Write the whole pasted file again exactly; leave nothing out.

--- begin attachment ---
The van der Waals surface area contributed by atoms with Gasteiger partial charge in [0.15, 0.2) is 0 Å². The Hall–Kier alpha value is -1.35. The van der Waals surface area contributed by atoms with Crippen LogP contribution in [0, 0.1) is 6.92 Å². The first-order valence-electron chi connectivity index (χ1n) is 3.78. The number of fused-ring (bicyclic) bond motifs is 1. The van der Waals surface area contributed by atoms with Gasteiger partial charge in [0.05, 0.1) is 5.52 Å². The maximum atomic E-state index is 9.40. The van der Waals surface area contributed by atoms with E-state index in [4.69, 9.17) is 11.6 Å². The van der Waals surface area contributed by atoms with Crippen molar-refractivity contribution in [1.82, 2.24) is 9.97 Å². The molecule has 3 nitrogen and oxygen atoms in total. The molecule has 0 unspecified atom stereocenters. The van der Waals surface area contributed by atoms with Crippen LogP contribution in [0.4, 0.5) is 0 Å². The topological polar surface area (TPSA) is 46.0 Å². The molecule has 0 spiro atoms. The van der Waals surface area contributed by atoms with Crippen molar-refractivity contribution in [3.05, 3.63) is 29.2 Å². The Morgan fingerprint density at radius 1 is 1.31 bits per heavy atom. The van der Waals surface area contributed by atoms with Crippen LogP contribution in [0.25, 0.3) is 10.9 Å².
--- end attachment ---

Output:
The van der Waals surface area contributed by atoms with Gasteiger partial charge in [0.15, 0.2) is 0 Å². The Hall–Kier alpha value is -1.35. The van der Waals surface area contributed by atoms with Crippen LogP contribution in [0, 0.1) is 6.92 Å². The first-order valence-electron chi connectivity index (χ1n) is 3.78. The number of fused-ring (bicyclic) bond motifs is 1. The van der Waals surface area contributed by atoms with Gasteiger partial charge in [0.05, 0.1) is 5.52 Å². The maximum atomic E-state index is 9.40. The van der Waals surface area contributed by atoms with E-state index in [4.69, 9.17) is 11.6 Å². The van der Waals surface area contributed by atoms with Crippen molar-refractivity contribution in [1.82, 2.24) is 9.97 Å². The molecule has 3 nitrogen and oxygen atoms in total. The molecule has 0 unspecified atom stereocenters. The van der Waals surface area contributed by atoms with Crippen LogP contribution in [0.4, 0.5) is 0 Å². The topological polar surface area (TPSA) is 46.0 Å². The molecule has 0 spiro atoms. The van der Waals surface area contributed by atoms with Crippen molar-refractivity contribution in [3.05, 3.63) is 29.2 Å². The Morgan fingerprint density at radius 1 is 1.31 bits per heavy atom. The van der Waals surface area contributed by atoms with Crippen LogP contribution in [0.25, 0.3) is 10.9 Å².